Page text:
Get in Trouble by Kelly Link

I use my lunch break at work for a variety of things unrelated to work – because that’s what it’s for. This includes things like reading NPR. Educational AND fun, right? Well, we can add envy inducing to that list. For what it’s worth, I eat lunch at 1pm MST (which is 3pm EST, if you don’t feel like calculating it). And it happened about 10 minutes in to my lunch period.

get in trouble

To give you some background into my little fit of envy, I recently read Kelly Link’s wonderful collection of short stories Get in Trouble. Beginning with “The Summer People”, a story of two teenage girls who serve as caretakers to a house full of mysterious and magical creatures, this short story collection was at turns strange, funny, ironic, and brilliant. There are a few that I didn’t love, but as a whole, I really enjoyed it. In addition to “The Summer People”, “Two Houses” ( a story of ghosts and astronauts) and “Secret Identity” (a 15 year old from a small town attempts to meet a man she met online, whom she’d been lying to) round out my favorites. The stories cover the weird (as in the formal use of the word) side of life, but a very human side as well – teenage angst, ex-lovers, jealousy, longing. It’s very good and I’d recommend it for just those stories I mentioned above, though all are at least decent (and most exceed even that). And if I haven’t quite convinced you, just ask…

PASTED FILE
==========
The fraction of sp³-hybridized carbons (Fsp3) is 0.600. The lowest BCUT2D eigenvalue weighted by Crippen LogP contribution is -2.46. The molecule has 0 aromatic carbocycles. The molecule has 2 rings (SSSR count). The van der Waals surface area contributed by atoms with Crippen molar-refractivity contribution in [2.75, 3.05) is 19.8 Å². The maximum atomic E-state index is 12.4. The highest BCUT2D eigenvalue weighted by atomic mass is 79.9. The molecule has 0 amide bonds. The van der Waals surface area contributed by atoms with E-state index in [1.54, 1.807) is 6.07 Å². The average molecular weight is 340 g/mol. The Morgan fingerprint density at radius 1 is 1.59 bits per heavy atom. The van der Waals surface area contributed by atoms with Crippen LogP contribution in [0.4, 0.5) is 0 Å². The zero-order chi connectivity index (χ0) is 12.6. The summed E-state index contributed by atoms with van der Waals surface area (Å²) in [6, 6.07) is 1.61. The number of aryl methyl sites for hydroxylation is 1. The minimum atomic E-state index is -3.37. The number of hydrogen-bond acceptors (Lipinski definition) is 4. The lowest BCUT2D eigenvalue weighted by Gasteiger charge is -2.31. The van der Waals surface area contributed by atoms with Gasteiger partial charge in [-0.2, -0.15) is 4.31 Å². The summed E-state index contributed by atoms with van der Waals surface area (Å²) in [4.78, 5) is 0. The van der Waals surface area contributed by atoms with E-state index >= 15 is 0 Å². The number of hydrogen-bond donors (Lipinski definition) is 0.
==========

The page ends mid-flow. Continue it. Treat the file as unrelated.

…Meg Wolitzer.

That’s right. At 3:10 EST time, Meg Wolitzer posted a glowing review of Kelly Link’s Get in Trouble on NPR’s website. On one hand, I love that one of my favorite authors is promoting this quirky set of short stories. On the other, one of my favorite authors is promoting this quirky set of short stories – and I cannot compete with that sort of stellar reviewing. Given the fact that I spent the morning thinking about how to sell you on these stories – saleswoman I am not – reading her eloquent opinion was like a bucket of cold water on my already wavering desire to write…anything. Lesson learned: You do not sit down to write a review of a book right after inadvertently stumbling upon Meg Wolitzer’s review of said book – because my review will never come close to the delightfulness of hers. I’m okay with that. She references Billie Holiday. I cannot pretend to be able to top that.

So if you can’t trust me. Trust Meg.

Has one of your favorite authors ever reviewed a book on the same day you planned to? Because what are the odds…?

Pair this one with Pop Tarts. Of the homemade variety if you can manage it. “Ophelia? I need to sleep. And then, if you want, we can talk. You can even stay here while I sleep. If you want. I don’t care if you’re a lesbian. There are Pop-Tarts on the kitchen counter.”

Pop Tarts
*I received a review copy of this collection in exchange for my honest opinion.

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